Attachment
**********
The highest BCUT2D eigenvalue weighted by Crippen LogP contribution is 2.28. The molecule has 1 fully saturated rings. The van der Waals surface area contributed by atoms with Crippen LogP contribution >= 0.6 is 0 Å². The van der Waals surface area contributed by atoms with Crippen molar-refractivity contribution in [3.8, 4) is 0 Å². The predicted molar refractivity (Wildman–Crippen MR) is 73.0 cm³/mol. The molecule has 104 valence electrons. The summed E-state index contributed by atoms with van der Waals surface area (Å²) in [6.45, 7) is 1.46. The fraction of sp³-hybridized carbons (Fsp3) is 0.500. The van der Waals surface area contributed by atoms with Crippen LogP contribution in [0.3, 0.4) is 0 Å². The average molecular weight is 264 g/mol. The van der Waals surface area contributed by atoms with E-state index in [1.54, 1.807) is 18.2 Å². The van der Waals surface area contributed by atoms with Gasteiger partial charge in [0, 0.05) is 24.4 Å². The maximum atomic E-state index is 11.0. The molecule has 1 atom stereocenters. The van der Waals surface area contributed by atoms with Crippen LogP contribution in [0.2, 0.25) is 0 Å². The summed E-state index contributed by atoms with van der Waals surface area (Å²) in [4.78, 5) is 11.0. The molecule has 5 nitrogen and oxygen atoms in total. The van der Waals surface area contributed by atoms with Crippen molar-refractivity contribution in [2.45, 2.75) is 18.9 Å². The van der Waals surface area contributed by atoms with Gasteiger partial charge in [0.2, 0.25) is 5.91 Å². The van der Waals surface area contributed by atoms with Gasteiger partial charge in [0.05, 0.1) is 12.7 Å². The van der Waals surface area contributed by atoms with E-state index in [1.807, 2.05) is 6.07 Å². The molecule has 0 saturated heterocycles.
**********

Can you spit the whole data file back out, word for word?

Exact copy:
The highest BCUT2D eigenvalue weighted by Crippen LogP contribution is 2.28. The molecule has 1 fully saturated rings. The van der Waals surface area contributed by atoms with Crippen LogP contribution >= 0.6 is 0 Å². The van der Waals surface area contributed by atoms with Crippen molar-refractivity contribution in [3.8, 4) is 0 Å². The predicted molar refractivity (Wildman–Crippen MR) is 73.0 cm³/mol. The molecule has 104 valence electrons. The summed E-state index contributed by atoms with van der Waals surface area (Å²) in [6.45, 7) is 1.46. The fraction of sp³-hybridized carbons (Fsp3) is 0.500. The van der Waals surface area contributed by atoms with Crippen LogP contribution in [0.3, 0.4) is 0 Å². The average molecular weight is 264 g/mol. The van der Waals surface area contributed by atoms with E-state index in [1.54, 1.807) is 18.2 Å². The van der Waals surface area contributed by atoms with Gasteiger partial charge in [0, 0.05) is 24.4 Å². The maximum atomic E-state index is 11.0. The molecule has 1 atom stereocenters. The van der Waals surface area contributed by atoms with Crippen LogP contribution in [0.2, 0.25) is 0 Å². The summed E-state index contributed by atoms with van der Waals surface area (Å²) in [4.78, 5) is 11.0. The molecule has 5 nitrogen and oxygen atoms in total. The van der Waals surface area contributed by atoms with Crippen molar-refractivity contribution in [2.45, 2.75) is 18.9 Å². The van der Waals surface area contributed by atoms with Gasteiger partial charge in [0.2, 0.25) is 5.91 Å². The van der Waals surface area contributed by atoms with Gasteiger partial charge in [0.05, 0.1) is 12.7 Å². The van der Waals surface area contributed by atoms with E-state index in [1.807, 2.05) is 6.07 Å². The molecule has 0 saturated heterocycles.